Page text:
St. Marguerite Bourgeoys
St. Marguerite Bourgeoys
St. Marguerite Bourgeoys might have been born of French descent but sheleft a rather profound impact on the history of Canada.
St. Marguerite Bourgeoys was a French nun and the founder of theCongregation of Notre Dame of Montreal in the colony of New France inCanada. She fought for the success of her uncloistered community,fighting for the sake of the poor and the needy. She was also veryinstrumental in the setting up of a school for Indian girls in Montreal.
The patron saint for poverty, St Marguerite Bourguoys is highly reveredfor her works on religion and her impact on education in New Francewhich is now a part of Quebec, Canada.
Saint Marguerite Bourgeoys was born in Troyes, France, on the 17th ofApril, 1620. The seventh child in thirteen children born to AbrahamBourgeoys and Guillemette Garnier, Marguerite loved and cared for hersiblings until her death.
Up until the age of 15, Saint Marguerite did not belong to theconfraternity of the Congregation Notre-Dame attached to the town’smonastery. However, between the age of 15 and 16, she made a decision tojoin the sodality associated with the Congregation.
Dedication and Devotion
Saint Marguerite knew she was destined for religious work. This wasfurther confirmed after her divine experience with the Blessed Virgin,after which she saw a marked change in her life.
Paul De Chomedey, the governor of the French settlement at Montreal, NewFrance, and brother to an Augustinian Canoness in Troyes visited Francein 1652. His sister was in charge of the sodality where Margueritebelonged. It was during this visit that he met Marguerite and invitedher back to Canada with him to start a school in Ville-Marie in NewFrance.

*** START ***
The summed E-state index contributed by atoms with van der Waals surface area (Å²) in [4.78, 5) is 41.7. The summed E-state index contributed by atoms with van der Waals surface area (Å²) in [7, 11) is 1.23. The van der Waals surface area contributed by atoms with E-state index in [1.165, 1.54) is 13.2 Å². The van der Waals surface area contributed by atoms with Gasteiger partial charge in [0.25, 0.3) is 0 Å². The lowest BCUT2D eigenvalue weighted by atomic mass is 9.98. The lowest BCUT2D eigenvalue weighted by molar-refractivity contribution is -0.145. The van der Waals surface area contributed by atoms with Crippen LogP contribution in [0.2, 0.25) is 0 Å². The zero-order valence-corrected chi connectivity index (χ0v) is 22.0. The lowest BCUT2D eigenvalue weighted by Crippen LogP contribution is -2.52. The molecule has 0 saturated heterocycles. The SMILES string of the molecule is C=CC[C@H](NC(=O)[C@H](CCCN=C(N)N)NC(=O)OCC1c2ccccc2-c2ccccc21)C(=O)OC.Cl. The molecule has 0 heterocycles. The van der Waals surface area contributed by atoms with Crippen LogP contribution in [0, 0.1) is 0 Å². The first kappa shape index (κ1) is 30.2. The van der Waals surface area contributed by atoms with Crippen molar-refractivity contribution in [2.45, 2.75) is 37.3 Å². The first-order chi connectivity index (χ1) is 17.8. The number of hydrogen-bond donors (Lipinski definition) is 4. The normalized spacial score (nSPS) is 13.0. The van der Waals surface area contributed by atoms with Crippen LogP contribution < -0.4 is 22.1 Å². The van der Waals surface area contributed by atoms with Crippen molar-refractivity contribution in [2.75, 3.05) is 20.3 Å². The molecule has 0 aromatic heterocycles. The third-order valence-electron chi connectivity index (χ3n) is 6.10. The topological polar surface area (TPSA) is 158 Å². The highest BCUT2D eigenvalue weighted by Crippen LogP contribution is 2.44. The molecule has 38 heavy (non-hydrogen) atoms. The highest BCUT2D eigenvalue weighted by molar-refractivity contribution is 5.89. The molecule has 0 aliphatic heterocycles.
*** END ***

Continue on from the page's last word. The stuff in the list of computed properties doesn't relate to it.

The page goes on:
By 1653, Saint Marguerite Bourgeoys accepted his invitation and left ona 3 month journey to New France.
Along with the joys of starting to do something with her life, this newland brought along challenges and hardship. Instead of being deterred bythese limitations, however, Saint Marguerite made the most of hersituation.
Saint Marguerite assisted in the building of the institution. After thecompletion of the institution, she gathered a workforce to build thevery first church in Ville-Marie, the Notre-Dame-de-Bonsecours Chapel orthe Chapel of Our Lady of Good Counsel. This church would beVille-Marie’s first permanent church.
In 1658, St. Marguerite Bourgeoys convinced the governor to allow her toopen a school in Ville-Marie. In April of the same year, she wasprovided with a vacant stable to be used as the school. This representedthe first marked change of education in New France.
St. Marguerite traveled out of France several times in search of newteacher recruits for her new school. It was during this time that shebecame guardian to Filles du Roi, young orphan girls sent by theMonarch to start new families. She cared for the girls, acted as amatchmaker, and mentored them on their new path.
Through all these, St. Marguerite’s belief in spirituality continued togrow. She worked in preaching throughout the colony as well as educatingthe local children.